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For Those in Peril on the Sea

Updated: Jun 26, 2023

How many of you attended Sunday School and sang the kids’ chorus “I will make you fishers of men?”

What about the equally venerable “Wide, wide as the ocean”?

Side note: Does any recall the actions? It’s probably best not to join in whilst sitting in crowded pews as we fling out our arms on the words “wide, wide.”

Believe me, Elsie or Gladys do not always appreciate a smack in the face in the pew beside us.

Today we are celebrating “Sea Sunday”—and I promise there’ll be no face punching…

I guess many of you won’t have heard about Sea Sunday—or even know there is such a thing so here’s a bit about the charity that started this off.

Five things you might not have known about this charity.

1. It’s been going for 167 years and works in over 200 ports in 50 countries, caring for the world’s 1.5 million seafarers with a network of chaplains, staff and volunteers.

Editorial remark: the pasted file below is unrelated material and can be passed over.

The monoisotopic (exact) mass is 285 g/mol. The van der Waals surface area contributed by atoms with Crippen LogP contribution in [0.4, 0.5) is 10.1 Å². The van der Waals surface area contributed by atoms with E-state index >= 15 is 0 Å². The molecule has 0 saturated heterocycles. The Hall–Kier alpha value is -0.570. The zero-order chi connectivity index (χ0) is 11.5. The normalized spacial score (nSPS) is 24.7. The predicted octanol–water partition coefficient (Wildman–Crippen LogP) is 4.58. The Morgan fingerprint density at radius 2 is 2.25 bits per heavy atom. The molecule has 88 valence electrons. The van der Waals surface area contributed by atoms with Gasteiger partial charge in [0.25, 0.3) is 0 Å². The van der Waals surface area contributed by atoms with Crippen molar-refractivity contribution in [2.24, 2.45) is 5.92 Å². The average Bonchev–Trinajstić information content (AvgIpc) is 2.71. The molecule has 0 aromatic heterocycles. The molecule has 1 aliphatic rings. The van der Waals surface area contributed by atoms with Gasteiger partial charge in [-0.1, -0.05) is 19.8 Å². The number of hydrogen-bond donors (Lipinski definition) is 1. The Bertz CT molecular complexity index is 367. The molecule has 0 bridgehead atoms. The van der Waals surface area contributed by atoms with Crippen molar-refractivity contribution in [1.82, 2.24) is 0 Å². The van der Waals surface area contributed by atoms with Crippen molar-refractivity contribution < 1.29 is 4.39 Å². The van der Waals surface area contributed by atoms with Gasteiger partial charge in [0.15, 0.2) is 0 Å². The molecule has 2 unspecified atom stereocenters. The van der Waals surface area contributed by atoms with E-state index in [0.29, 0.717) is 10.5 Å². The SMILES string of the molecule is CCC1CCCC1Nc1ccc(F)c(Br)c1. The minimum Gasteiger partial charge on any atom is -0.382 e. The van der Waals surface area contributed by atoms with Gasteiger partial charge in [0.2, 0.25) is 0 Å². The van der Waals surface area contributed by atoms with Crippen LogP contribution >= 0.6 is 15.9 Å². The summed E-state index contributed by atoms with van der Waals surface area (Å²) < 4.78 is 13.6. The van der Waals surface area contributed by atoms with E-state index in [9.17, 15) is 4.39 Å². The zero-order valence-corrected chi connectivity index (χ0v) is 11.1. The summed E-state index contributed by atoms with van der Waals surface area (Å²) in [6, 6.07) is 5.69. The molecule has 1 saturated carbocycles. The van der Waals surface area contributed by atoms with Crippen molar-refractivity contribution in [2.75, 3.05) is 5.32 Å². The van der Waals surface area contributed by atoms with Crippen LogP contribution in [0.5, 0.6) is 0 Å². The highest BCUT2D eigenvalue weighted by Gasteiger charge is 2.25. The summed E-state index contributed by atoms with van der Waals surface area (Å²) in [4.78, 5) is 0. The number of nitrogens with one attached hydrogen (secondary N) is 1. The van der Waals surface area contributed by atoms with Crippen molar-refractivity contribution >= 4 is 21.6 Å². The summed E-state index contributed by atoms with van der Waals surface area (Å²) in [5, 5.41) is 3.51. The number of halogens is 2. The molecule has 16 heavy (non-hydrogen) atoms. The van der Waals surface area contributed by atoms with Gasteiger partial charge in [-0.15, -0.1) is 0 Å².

2. It was begun in 1835 by an Anglican priest, John Ashley—after his son asked him how the people on ships in the Bristol Channel could attend church. He raised funds, and in 1839 a specially designed cutter ship Eirene was built with a main cabin which could be converted into a chapel for 100 people.

3. His work inspired similar ministries in the UK, and it was decided in 1856 that these groups should be formally organised under the name The Mission to Seamen Afloat, at Home and Abroad. Catchy, eh?

4. A couple of years later, the name was changed to Mission to Seamen—and more recently, in our politically correct contemporary culture, it became Mission to Seafarers.